digital-mammographyBreast cancer is the second most common cancer in women in the U.S., second only to skin cancer. Many experts believe the decline in deaths from breast cancer over the past 20 years, in part, is a result of improved screening and treatment techniques. Mammograms are the preferred diagnostic test to find breast cancer in its early stages.

For many years, the only option was mammograms that record images of the breast on film. Now, digital mammograms are available.

All mammograms work by sending X-rays through the breast tissue to obtain images. These pictures are then analyzed for abnormalities and assessed for changes from previous tests. Whether your doctor recommends a film or digital mammogram, the experience will be the same.

Digital mammography is alternative to conventional mammography, where x-ray film is used. Being digital in nature, computers and digital receptors are used to help examine breast tissue for breast cancer. Scans are read on computer screens by a radiologist, allowing manipulation of images that yield more clear results.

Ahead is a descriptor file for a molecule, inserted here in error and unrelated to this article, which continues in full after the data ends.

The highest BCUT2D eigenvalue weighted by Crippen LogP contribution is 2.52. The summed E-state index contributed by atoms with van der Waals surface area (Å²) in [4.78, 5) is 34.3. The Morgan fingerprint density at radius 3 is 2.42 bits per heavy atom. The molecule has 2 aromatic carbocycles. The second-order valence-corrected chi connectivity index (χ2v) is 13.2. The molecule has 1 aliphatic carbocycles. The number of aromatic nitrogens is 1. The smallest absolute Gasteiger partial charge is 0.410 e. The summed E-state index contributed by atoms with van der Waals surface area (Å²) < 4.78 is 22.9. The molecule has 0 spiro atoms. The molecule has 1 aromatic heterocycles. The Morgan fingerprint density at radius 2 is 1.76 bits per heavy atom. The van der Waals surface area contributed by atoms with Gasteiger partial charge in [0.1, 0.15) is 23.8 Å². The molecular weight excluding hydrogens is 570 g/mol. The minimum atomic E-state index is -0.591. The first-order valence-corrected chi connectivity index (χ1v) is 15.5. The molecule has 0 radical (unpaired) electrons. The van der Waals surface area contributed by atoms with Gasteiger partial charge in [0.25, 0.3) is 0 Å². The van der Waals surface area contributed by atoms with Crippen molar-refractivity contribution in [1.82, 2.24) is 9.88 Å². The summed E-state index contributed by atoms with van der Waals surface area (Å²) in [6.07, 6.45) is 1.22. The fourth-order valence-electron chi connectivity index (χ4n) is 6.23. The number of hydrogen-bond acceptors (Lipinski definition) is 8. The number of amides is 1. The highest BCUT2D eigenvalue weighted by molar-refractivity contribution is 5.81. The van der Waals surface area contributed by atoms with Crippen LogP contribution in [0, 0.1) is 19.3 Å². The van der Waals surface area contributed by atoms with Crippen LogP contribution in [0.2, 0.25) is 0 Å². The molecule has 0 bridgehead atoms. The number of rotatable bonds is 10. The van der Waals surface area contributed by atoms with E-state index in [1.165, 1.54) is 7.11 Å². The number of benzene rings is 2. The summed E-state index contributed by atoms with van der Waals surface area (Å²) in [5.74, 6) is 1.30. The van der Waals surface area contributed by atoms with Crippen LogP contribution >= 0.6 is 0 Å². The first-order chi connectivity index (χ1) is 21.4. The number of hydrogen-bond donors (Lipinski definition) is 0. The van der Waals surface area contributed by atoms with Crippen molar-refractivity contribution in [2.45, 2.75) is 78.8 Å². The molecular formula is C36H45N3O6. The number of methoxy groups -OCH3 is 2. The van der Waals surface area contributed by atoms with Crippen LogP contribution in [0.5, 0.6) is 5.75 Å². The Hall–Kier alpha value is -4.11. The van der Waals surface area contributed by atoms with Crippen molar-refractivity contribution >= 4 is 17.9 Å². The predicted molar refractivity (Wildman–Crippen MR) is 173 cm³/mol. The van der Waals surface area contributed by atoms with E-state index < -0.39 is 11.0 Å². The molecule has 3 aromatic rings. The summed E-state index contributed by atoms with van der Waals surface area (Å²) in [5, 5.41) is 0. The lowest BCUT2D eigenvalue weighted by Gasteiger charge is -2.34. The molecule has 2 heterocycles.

To get the best images possible in either a film or digital mammogram, the technologist needs to flatten and compress the breasts before taking images. Breasts will be flattened between two special plates before X-rays are used to take the image. For both types of mammograms, the entire test lasts about 20 minutes.

It cannot be told from the study whether the increased use of digital mammography over film mammography would result in fewer deaths. However, the researchers did note that the types of cancer caught by digital mammograms after being missed on film are the forms of the disease that can be fatal.

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